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My question: Is there a better way to enable authentication between 2 domains than what I'm doing below, and is Name Mapping the right thing to use?


There are 2 domains; One is the primary corporate domain, the second is a smaller subdomain.

The corporate domain has accounts for every user in the company, and generates an EMail certificate (that supports client authentication). The subdomain can have no trust established with the corporate domain; and users at the subdomain have 2 logins: one for the corporate domain, and one for the subdomain.

The small subdomain hosts a website, that requires a user name and password. We want to use smart cards with the email certs on them, so login to either domain is transparent to the user.

I began to manually create Name Mappings for the subdomain to the email certificate issued by the corporate domain, but the only way I know how to get these certificates is by having users send me a signed email, and then exporting the certificate to a file.

The process looks like this:

  1. User sends me a signed email.
  2. I download the users certificate from the signed email and save it to a file.
  3. Run a script I created which reads the certificate, finds the user by email address in AD, and creates a name mapping between the user and that certificate.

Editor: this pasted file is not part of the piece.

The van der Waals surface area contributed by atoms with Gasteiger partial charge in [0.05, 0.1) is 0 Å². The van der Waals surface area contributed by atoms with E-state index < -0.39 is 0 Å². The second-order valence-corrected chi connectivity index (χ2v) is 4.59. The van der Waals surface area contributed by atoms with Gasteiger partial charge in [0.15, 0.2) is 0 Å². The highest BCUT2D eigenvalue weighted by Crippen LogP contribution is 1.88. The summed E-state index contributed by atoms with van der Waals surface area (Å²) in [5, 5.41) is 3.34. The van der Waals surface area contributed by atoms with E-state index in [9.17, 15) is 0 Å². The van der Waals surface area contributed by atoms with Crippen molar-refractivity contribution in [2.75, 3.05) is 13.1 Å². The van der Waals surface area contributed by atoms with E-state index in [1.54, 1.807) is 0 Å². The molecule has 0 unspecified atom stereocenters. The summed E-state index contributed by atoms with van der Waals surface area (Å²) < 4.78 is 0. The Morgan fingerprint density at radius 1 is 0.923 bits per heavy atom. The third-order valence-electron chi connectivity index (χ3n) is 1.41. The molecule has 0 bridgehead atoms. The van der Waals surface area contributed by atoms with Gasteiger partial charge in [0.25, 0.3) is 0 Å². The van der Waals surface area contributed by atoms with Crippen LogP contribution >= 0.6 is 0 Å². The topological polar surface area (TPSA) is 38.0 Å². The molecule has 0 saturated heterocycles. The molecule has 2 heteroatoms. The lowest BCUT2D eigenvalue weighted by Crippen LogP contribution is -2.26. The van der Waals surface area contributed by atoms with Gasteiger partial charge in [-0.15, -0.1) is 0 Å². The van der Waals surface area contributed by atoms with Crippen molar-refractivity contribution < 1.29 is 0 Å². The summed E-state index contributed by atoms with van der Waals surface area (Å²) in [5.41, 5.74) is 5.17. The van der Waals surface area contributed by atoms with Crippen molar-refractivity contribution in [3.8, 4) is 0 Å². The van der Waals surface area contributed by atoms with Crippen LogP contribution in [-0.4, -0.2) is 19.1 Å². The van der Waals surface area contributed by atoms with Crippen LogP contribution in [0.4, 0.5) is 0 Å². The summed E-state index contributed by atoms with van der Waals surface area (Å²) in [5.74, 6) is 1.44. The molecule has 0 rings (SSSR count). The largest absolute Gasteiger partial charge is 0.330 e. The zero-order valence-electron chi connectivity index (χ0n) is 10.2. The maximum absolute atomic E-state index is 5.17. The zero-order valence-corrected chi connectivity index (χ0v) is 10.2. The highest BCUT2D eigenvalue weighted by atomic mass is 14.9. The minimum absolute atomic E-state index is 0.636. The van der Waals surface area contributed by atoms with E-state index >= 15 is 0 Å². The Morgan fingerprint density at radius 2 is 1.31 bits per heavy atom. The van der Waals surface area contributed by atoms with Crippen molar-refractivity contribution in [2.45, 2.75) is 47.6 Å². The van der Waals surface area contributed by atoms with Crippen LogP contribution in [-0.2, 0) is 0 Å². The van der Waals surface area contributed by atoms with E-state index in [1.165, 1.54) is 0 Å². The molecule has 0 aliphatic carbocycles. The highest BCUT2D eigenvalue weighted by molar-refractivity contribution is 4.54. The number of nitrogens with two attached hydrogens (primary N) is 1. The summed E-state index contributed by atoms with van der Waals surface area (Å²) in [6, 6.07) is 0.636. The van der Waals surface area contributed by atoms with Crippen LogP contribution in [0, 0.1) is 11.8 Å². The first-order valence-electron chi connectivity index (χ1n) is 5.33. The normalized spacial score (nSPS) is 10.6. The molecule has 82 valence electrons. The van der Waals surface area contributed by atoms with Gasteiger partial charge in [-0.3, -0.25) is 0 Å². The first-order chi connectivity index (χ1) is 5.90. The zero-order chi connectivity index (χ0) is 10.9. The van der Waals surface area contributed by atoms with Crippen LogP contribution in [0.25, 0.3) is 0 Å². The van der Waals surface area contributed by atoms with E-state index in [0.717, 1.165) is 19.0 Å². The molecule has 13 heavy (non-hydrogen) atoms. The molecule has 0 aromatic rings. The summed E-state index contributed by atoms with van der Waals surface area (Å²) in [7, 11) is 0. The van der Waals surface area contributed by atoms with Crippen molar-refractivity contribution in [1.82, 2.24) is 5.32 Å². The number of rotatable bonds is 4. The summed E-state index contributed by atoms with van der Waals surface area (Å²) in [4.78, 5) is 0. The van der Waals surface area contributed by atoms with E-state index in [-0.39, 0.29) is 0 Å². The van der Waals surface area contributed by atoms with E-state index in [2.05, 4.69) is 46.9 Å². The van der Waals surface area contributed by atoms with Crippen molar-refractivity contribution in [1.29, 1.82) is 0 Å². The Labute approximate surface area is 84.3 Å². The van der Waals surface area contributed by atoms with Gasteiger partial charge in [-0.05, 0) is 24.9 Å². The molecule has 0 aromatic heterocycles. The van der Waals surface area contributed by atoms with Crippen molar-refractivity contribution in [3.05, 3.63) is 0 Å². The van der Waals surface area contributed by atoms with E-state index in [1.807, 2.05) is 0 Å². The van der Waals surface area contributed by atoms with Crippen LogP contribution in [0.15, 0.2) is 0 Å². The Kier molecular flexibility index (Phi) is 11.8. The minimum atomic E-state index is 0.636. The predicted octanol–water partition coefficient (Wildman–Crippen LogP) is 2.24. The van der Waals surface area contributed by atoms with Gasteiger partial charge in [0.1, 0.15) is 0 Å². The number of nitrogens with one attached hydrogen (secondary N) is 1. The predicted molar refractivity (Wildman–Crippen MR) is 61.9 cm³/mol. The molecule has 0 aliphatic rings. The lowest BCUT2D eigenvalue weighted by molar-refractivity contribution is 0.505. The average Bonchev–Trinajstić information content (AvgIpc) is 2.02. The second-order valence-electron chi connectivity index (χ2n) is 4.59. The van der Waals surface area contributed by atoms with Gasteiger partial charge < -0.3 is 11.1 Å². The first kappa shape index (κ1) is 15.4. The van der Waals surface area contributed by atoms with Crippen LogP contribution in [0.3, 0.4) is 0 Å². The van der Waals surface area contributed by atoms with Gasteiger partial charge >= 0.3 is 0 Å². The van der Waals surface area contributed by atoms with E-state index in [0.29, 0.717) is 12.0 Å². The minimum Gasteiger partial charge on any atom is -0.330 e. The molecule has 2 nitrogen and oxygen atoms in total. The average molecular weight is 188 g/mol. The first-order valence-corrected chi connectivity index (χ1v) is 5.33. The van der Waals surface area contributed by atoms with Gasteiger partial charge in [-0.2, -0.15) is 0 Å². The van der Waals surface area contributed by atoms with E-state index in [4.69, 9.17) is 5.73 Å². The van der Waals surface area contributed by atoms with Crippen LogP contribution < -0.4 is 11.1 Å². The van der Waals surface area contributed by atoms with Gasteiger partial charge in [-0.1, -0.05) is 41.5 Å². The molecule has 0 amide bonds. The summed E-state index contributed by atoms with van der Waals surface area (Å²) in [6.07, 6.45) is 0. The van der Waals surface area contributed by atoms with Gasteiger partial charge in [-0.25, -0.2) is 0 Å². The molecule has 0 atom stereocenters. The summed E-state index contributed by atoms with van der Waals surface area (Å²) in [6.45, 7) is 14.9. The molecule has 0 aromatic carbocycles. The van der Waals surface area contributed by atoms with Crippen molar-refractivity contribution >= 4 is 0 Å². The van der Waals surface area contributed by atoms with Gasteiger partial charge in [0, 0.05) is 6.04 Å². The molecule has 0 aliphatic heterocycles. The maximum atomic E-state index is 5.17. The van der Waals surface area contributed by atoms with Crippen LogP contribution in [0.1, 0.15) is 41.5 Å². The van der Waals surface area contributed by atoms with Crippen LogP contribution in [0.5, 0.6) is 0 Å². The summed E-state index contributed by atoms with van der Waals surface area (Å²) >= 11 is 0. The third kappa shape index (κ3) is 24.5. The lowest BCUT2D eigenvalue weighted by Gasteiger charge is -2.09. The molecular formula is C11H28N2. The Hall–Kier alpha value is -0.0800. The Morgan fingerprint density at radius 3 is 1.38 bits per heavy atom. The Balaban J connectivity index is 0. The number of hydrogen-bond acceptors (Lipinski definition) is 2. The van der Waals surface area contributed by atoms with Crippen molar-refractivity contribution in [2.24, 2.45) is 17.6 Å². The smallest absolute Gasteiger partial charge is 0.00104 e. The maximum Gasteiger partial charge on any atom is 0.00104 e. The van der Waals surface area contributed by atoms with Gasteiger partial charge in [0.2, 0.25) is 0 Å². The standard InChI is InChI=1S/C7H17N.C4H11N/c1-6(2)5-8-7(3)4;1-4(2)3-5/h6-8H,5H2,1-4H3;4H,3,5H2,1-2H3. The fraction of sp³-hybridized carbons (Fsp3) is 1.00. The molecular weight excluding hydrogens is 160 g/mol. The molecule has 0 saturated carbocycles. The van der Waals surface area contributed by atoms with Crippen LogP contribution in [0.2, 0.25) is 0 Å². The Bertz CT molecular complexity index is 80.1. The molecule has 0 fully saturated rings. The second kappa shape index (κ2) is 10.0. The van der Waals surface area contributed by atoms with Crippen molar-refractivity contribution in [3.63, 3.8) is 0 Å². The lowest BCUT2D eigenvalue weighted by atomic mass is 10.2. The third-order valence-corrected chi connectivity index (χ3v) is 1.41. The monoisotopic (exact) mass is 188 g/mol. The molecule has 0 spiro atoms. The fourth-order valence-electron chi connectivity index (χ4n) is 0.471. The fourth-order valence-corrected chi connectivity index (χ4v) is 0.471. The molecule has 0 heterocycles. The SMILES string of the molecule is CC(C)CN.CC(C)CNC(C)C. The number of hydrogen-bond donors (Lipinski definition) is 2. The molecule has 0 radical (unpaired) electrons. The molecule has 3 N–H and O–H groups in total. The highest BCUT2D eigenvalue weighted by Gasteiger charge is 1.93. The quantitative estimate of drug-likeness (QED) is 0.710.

So now users can authenticate to the site, which looks for their credentials on the domain controller of the subdomain, using their certificate which was issued by the primary domain.

Caveats:

  • The subdomain can not have a CA server.
  • I have no privileges on the corporate network.
  • I have full privileges on the subdomain, including configuration of the webserver.
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migrated from superuser.com Sep 4 '13 at 4:47

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1 Answer 1

up vote 1 down vote accepted

Certificate trust can (and usually does) work independently of AD.

To be pedantic, if the subdomain was a subdomain of the other AD domain a trust relationship is already established, but I suspect you've configured the "sub"domain to be a new domain in a new forest. While awkward, this should work.

Anyway, AD aside, to have a user be authenticated to a website using a client certificate, the server needs to trust the client certificate for authentication, and it needs to have some way of mapping the certificate's subject to a security principal (eg. a user). Your current solution does this, and so it is correct.

If you wanted, you could compel the users (or their IT department) to send you the exported certificates in some format (eg. PEM) and information on which certificates correspond to which accounts. This may or may not be easier and will distribute exactly the same information that is distributed by the S/MIME signed email.

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Falcon, Thank you for taking the time to answer. The 'subdomain' was around before the corporate domain (I suppose my terminology should have been a bit more clear) and you're correct in your assumption of the network being it's own domain in a seperate forest. –  Kyle Sep 4 '13 at 12:37

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